Socialism is a philosophy of failure, the creed of ignorance, and the gospel of envy, its inherent virtue is the equal sharing of misery.
    Winston Churchill
  • RaftermanRafterman New Member Posts: 346 Member
    Some things belong in a museum, not my safe. Would be cool though.
  • AntonioAntonio Senior Member Posts: 2,986 Senior Member
    Not me even if could afford it since I'd be firing it and that's a no-no for a collection item with such historic background. Hope whoever buys it will lend it to a museum for public exhibition.

    Here's an interesting video about that killing:

    https://www.youtube.com/watch?v=Byk58QOwwck
  • BigslugBigslug Senior Member Posts: 9,409 Senior Member
    I hope one of the major museums gets this one.  I've seen a number of firearms that can be linked to persons involved in the Tombstone events, however, as I recall, most of the documentation on them only goes so far as say they were owned by Wyatt, Doc, or whoever, and not what events they were actually present for.  That this IS the shotgun that blew Brocious out of his socks puts it on a little bit higher plane.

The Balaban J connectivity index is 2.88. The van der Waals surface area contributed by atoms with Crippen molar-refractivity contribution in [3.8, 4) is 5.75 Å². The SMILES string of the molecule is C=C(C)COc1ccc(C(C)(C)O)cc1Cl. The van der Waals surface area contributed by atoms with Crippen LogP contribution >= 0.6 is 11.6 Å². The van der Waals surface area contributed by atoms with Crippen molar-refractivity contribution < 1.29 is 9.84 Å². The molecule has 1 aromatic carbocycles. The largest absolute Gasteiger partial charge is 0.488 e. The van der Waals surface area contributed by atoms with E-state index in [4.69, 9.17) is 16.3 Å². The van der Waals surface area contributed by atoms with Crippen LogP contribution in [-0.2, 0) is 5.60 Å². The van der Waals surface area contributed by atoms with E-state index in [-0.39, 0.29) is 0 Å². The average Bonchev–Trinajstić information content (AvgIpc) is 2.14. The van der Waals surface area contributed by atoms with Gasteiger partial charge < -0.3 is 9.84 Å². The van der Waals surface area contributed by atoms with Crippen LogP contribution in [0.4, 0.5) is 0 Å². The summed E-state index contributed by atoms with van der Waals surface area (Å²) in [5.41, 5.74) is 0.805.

Pretty cool shotgun in its own right.  That triggerguard would probably give a modern gun manufacturer's accountant a stroke, and it looks like the forend is held on by a wedge - more in the style of muzzleloaders - rather than the more familiar under-latch.  A really interesting period for gun designs - we only tend to recognize the major military players or big corporate legends, but there was A LOT going on then - - - -like this thing.
    WWJMBD?

    "Nothing is safe from stupid." - Zee
  • snake284snake284 Senior Member Posts: 22,429 Senior Member
    Man, if I could just win the Mega Millions! LOL! That would be something to own. However, I would much rather see it go to a Museum than an individual so more people could see it. I'm not an Old West Historian by any stretch but I love history and Wyatt Earp and his brothers made some of the most interesting of it.
    Daddy, what's an enabler?
    Son that's somebody with nothing to do with his time but keep me in trouble with mom.